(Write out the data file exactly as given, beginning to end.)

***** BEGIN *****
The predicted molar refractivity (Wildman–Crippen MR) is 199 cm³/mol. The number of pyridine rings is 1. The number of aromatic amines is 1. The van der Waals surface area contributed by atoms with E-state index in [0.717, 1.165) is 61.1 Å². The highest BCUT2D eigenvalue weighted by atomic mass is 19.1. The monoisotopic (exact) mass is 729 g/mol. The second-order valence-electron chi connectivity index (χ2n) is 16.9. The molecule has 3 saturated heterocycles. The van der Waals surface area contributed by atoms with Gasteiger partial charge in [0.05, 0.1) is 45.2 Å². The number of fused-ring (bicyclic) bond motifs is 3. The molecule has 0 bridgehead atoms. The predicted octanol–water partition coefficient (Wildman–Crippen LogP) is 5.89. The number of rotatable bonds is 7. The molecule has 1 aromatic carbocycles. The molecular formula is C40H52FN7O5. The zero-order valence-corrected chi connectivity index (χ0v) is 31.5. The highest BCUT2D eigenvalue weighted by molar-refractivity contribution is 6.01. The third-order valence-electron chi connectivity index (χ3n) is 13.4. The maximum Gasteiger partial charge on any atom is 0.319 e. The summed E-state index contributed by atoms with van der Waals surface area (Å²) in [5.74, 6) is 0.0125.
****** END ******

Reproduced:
The predicted molar refractivity (Wildman–Crippen MR) is 199 cm³/mol. The number of pyridine rings is 1. The number of aromatic amines is 1. The van der Waals surface area contributed by atoms with E-state index in [0.717, 1.165) is 61.1 Å². The highest BCUT2D eigenvalue weighted by atomic mass is 19.1. The monoisotopic (exact) mass is 729 g/mol. The second-order valence-electron chi connectivity index (χ2n) is 16.9. The molecule has 3 saturated heterocycles. The van der Waals surface area contributed by atoms with Gasteiger partial charge in [0.05, 0.1) is 45.2 Å². The number of fused-ring (bicyclic) bond motifs is 3. The molecule has 0 bridgehead atoms. The predicted octanol–water partition coefficient (Wildman–Crippen LogP) is 5.89. The number of rotatable bonds is 7. The molecule has 1 aromatic carbocycles. The molecular formula is C40H52FN7O5. The zero-order valence-corrected chi connectivity index (χ0v) is 31.5. The highest BCUT2D eigenvalue weighted by molar-refractivity contribution is 6.01. The third-order valence-electron chi connectivity index (χ3n) is 13.4. The maximum Gasteiger partial charge on any atom is 0.319 e. The summed E-state index contributed by atoms with van der Waals surface area (Å²) in [5.74, 6) is 0.0125.